Round 1 - Qatar MotoGP
25 March, 2014
Ok… We’re off! One down, 17 to go - or just 10 until Silverstone MotoGP!
I seriously cannot remember seeing so many crashes in a MotoGP race. I imagine the teams will be pleased they have three weeks before Round 2 at Austin, Texas to get parts made. All the bikes and parts are shipped to Qatar in two Boeing 747 freight planes in purpose-built packing cases, and will be sent direct from Qatar to Texas - but one plane will be a skip not full of packing cases I guess!
Ever since I first went to the Losail track in Qatar 10 years ago for the opening race, I found it hard to grasp that it was a real race with proper championship points as it’s so weird…..racing in the dark on a sandy track with barely any spectators. Personally, the best part about going was that you could spend the days by the hotel pool then go to work at night.
Nevertheless, this year we did get a great MotoGP race with the old master Valentino Rossi showing he’s still got it. As I said in my last blog, I’m sure he can win races, but when we get back to the more conventional tracks The Doctor will have to dig very deep in his experience pocket!
Marc Márquez was sensational, having just got back onto his bike in the first Free Practice after four weeks off since breaking his leg, then to take the win from Rossi by 0.259 seconds with Pedrosa third.
When the lights went out to start the 22 lap race it was Jorge Lorenzo who led after turn one. It looked like Mr Consistent was going to romp away with the win like last year, but a massive crash at turn 15 has really screwed his Championship start.
Our own Bradley Smith, starting on the front row for the first time in his MotoGP career, had a flying start and kept in with the lead group right up until his crash just four laps from the end. Stefan Bradl, Iannone and Bautista also crashed out whilst battling hard for the lead. At a rough guess $1,000,000 of wrecked factory Yamaha, Honda and Ducati parts will be in that skip!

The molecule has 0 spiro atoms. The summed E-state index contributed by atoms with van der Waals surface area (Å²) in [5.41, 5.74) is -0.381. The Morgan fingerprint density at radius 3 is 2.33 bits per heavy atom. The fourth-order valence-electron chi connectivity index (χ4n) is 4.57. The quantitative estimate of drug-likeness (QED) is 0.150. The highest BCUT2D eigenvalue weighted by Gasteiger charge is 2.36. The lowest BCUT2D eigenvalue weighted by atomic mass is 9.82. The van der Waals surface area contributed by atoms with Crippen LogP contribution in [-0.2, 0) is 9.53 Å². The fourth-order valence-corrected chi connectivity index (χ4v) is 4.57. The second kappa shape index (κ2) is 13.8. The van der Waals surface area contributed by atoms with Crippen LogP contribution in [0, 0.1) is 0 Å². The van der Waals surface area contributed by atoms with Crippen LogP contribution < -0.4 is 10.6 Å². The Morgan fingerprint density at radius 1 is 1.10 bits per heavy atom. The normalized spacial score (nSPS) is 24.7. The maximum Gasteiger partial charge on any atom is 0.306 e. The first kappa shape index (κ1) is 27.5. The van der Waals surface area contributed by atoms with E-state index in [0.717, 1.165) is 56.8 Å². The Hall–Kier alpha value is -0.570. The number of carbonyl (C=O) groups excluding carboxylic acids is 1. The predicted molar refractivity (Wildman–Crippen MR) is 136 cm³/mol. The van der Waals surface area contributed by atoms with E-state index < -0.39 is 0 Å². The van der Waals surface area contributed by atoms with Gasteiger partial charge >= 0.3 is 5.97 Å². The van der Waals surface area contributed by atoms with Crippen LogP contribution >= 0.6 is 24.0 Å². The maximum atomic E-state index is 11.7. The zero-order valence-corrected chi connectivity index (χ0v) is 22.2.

So what can we deduce from Round One:
Márquez is a remarkable young man, and with 25 points is off to his favourite track, fully fit for Round Two in three weeks. I can’t imagine what his competitors are thinking but I bet they are hoping he misses his plane!
Jorge will be praying Bridgestone finds him a tyre that will work for his Yamaha and his style. Valentino and Yamaha must be applauded for getting the Yamaha to finish strongly within the 20-litre fuel limit, but will have tracks that are tougher on fuel to contend with.
Cal Crutchlow will be pleased with his Alpinestars Airbag leathers as he has given them a real bashing this weekend, both he and Dovizioso should be satisfied with sixth and fifth respectively. And what a fantastic ride from another Brit Scott Redding, coming home seventh in his first ever MotoGP race! However I am sure these riders will all be acutely aware that five riders crashed out in front of them, moving them nicely up the field.
In the Moto 3 class I was very pleased to see Jack Miller, the colourful young Australian, who seems to have dodged the characterless academy bores we often get to see, take his first GP win and put on a fine display of celebration stunt acts on the slowdown lap. Good on ya mate! We also saw a fine ride by another Brit, the young Scottish lad John McPhee, who took a commendable 11th place and scored those all important points.
Moto 2 was as always a great race with Estevez Rabat just grabbing the win from Nakagami, who was later disqualified for an illegal air filter. The team is appealing, but it handed the Marc VDS Team a one and two on the podium - the same team that Scott Redding rode for last year.
Sam Lowes put on a stunning performance to end up sixth in his first ever Grand Prix, on a track he had never seen before and on a bike that still needs sorting - I am expecting great things from the Lincolnshire lad.
For the first day back at school, our boys did us proud with their potential. Bradley, Scott and Sam all got gold stars from me!
As for Cal, well he has had enough gold, he just needs a little help from his Ducati team engineers, who have decided to check out the current bike’s potential before designing a new model. In fairness, Dovizioso was much nearer the lead bike than 12 months ago, but that lead bike was ridden by a young man with a broken leg!
What we can all be thankful for is that despite all the high speed crashes we saw at Qatar there were no real physical injuries. Even after retiring from motorcycle racing 25 years ago I still have front end crash nightmares!
Next round Austin Texas…Yeeha!
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